Senegal’s president urges dialogue with Sahel military juntas

Senegal’s president urges dialogue with Sahel military juntas
Senegal’s president urges dialogue with Sahel military juntas

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Jeddah - Yasmine El Tohamy - LONDON: Before last Thursday, few British voters outside of the east London constituency of Ilford North had heard of Leanne Mohamad, the independent candidate running for election in the seat held by one of the Labour Party’s biggest names.

Mohamad’s name was no better known after the election, in which Wes Streeting, Labour’s shadow health secretary, held on to the seat he had captured from the Conservatives in 2015.

But the success of the 23-year-old British-Palestinian in coming within a whisker of defeating Streeting was one of several warning shots fired across the bows of a Labour Party which has now woken up to the fact that the UK’s Muslim community might have an equal or even greater say in its chances of remaining in power for more than one term as the UK Jewish lobby, which the party has spent the past five years courting assiduously.

Streeting, who is now Labour’s new health secretary, squeezed back in by just 528 votes — 15,647 to Mohamad’s 15,119 — an unprecedented collapse of support over a single issue of foreign policy.

He was not the only senior party member who felt the wrath of the Muslim community and its supporters over Labour’s half-hearted stance on Gaza.

In the constituency of Holborn & St. Pancras, even Labour leader Sir Keir Starmer’s 2019 majority of 36,641 was slashed in half.

His chief opponent was another independent, Andrew Feinstein, a former South African politician and the son of a Holocaust survivor who criticized Starmer’s pre-election position on Gaza, having previously argued that the Palestinian-led Boycott, Divestment and Sanctions movement is “a peaceful mechanism to weaken and thus force concessions from” an “apartheid Israel.”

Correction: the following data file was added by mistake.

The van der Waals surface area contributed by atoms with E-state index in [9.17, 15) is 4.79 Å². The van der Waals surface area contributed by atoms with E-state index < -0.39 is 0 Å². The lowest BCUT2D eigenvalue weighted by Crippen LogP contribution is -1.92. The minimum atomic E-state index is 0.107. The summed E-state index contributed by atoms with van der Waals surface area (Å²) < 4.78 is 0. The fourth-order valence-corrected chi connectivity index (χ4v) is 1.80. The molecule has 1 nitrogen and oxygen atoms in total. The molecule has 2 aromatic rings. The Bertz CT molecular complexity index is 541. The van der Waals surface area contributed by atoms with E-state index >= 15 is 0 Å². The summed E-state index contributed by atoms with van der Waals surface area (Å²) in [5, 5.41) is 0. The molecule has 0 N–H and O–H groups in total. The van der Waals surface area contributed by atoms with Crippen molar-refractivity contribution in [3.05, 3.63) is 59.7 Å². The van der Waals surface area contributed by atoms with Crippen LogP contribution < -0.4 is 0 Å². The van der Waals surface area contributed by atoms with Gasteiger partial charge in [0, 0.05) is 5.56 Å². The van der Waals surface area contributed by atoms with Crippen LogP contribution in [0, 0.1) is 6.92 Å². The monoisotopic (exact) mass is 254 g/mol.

Over 120 miles north in Birmingham Ladywood, long-serving Labour MP Shabana Mahmood, who secured 79 percent of the constituency’s votes in 2019, saw her majority cut in half and almost equaled by Akhmed Yakoob, yet another pro-Palestinian independent candidate.

In the neighboring constituency of Birmingham Yardley, Labour’s Jess Phillips saw her 2019 majority of 10,659 slashed to fewer than 700 votes by newcomer Jody McIntyre, running for the Workers Party.

Her setback came her November 2023 resignation from the shadow cabinet in protest over her party’s stance on the Israel-Hamas conflict, declaring she had to vote “with my constituents, my head, and my heart, which has felt as if it were breaking over the last four weeks with the horror of the situation in Israel and Palestine.”

And they were the lucky ones. In 21 seats in the UK where more than one-fifth of the population is Muslim, Labour saw its share of the vote fall by 25 percent, and four MPs lost their seats to independents on pro-Gaza tickets.

The message for Labour, which has been received loud and clear, is that Britain’s sizable Muslim community has found its voice and its political power, and its support can no longer be taken for granted.

As Shabana Mahmood said after holding on to her Birmingham Ladywood seat, “we have bridges to rebuild … we have trust that we must earn back from my own community.”

There are already signs that Britain’s new government, whose program of social and economic reform is dependent upon securing a second term in office five years from now, is taking steps to do just that.

Starmer, whose wife is Jewish, inherited the leadership of the Labour Party in April 2020 from Jeremy Corbyn, a staunch supporter of the Palestinian cause whose five years as leader were overshadowed by persistent accusations that the party he presided over was antisemitic — allegations that Corbyn and his supporters saw as an orchestrated campaign motivated by Labour’s support for Palestine.

A report by the Equality and Human Rights Commission, the UK’s human rights watchdog, published in October 2020, concluded there were “serious failings in the Labour Party leadership in addressing antisemitism and an inadequate process for handling antisemitism complaints.”